|Sunday, 08 February 2009 20:51|
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1975 BMW R60/6
In early summer of 2007, after the idea of going around the world had begun to develop, I started looking for a motorcycle that would be suitable for the trip. I had been considering taking the 400 cc Honda CM400 that I had at the time as it met many of the criteria I had established for the trip. One, it had to be easy to fix. The Honda was dead simple and parts would be available worldwide. The second criterion was that I had to be able to pick it up after dumping it. Well... lots of successful practice there. The third criterion was that it had to be able to carry at least a reasonable amount of gear. Hadn't really loaded it up, but if nothing else, it would force me to be frugal. But the fourth criterion was that it had to be suitable for many hours at even secondary road speeds of 60 mph or so. And on this point the Honda failed.
While it is true that people have gone around the world on everything from 50 cc scooters and Mopeds to large Harley cruisers, the Honda I had was mind-numbing at highway speeds. At 60 mph, the vibration was so intense that it truly caused a dissociation between mind and body. While the little Honda had been a great bike to learn to ride on, was superb for in-town and was a damn decent bike on- and off-trail even, it was not a road machine. On a local trip along the Trans Canada out of Kamloops, after about 30 minutes I came to the point that literally, I would not have done anything should a truck have pulled out in front of me, such was the degree of mind-body separation. I felt more like an observer watching myself ride. Weird.
So I started looking for something else. Didn't take long. I had always wanted a vintage BMW. My grandfather had one when I was small and I have numerous memories of either riding in the sidecar with my older brother or of sitting on the tank while my grandpa or my oldest brother drove me round and round the bush that occupied the center of my grandparents backyard. After almost 50 years, I still remember how pissed my grandmother would get as such shenanigans tamped down the grass. But those times were truly times that have come be core memories of my early childhood. So I needed to get an older BMW.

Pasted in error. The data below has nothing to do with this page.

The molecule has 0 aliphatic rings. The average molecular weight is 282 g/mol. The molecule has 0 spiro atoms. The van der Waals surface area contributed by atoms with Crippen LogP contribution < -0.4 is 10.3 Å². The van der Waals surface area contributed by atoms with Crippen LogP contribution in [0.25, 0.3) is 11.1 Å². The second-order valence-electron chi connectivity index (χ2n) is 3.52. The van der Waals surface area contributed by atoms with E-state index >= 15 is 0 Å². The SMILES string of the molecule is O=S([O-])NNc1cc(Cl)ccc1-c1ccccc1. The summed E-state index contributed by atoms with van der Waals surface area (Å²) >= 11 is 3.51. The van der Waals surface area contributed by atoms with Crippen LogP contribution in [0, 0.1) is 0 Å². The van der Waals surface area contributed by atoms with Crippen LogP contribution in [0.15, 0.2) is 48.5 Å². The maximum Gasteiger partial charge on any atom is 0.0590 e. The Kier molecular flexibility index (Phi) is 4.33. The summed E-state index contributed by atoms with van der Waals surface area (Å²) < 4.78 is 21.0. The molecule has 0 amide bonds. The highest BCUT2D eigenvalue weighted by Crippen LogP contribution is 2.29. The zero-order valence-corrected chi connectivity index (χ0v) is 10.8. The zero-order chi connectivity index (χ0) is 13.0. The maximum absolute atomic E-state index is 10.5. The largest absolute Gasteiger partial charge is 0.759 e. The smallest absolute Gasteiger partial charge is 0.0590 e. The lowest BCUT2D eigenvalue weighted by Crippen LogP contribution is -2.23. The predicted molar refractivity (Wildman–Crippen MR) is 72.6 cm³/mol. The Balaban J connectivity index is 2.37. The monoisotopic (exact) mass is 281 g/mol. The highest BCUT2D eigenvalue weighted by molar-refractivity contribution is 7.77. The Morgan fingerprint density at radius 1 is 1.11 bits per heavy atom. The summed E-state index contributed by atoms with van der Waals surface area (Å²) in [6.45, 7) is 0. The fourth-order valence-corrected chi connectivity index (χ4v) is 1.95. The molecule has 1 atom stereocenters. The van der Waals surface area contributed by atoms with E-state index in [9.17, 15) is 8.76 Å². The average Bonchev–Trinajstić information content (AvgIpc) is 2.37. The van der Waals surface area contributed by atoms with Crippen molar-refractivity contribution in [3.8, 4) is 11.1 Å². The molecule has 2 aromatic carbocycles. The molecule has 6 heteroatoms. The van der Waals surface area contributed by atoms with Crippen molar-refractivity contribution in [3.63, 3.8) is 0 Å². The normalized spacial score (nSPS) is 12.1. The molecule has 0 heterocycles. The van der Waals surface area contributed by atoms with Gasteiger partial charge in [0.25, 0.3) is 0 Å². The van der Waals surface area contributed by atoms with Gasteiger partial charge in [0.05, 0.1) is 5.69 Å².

An older BMW, as opposed to any of the newer models met all four criteria in that it was 1) road repairable with mostly standard tools, 2) I was able to pick it up without help, 3) it was able to carry a decent amount of gear and 4) it was relatively vibration-free. I hadn't experienced the fourth criterion personally in many, many years, but knew that it has always been one of the basic tenants of BMW design. So I Googled "BMW R60 for sale" and found and R60/6 in Vancouver... a 1975 model with extremely low mileage... 12,000. A quick email and in a couple of days I was in Vancouver cash in hand. A quick tour on the back to make sure that every ran well and by the next day, I was on the road back to Kamloops with my round-the-world machine. A truly fortunate find!
While the mileage on the bike was low, the number of leaks was high. Seals tend to dry out over the years, and so I spent the following winter pulling the engine, drive shaft unit and final drive in order to replace those seals and all the seals in the front forks as well. In addition, I made three major modifications: 1) I installed a larger fuel tank, an option back in 1975, that I bought off of Ebay and reconditioned. 2) I installed an updated and much stronger Toaster Tan top brace for the off-and rough roads to be experienced in Siberia and Mongolia, and 3) I pulled the cylinders and sent them off to Ted Porter in California for dual plugging (for low-octane fuels to be encountered) and for conversion to valves for unleaded gas. The electronic ignition, installed by the previous owner, was removed and replaced with the original points-ignition... much more reliable in the long run and much more road-repairable. Other mods, which either I have already done or will do in the next little while include replacement of the original alternator with and an Enduralast unit, installation of heated grips and upgrades to the front and rear suspension. These should be the final mods and thankfully, keep the overall stock appearance. Oh... and I did replace the little beep-beep horn with dual Fiamm Hi-Way horns... just to get a little respect on the road. This is its current layout, loaded.
|Last Updated on Saturday, 07 November 2009 23:33|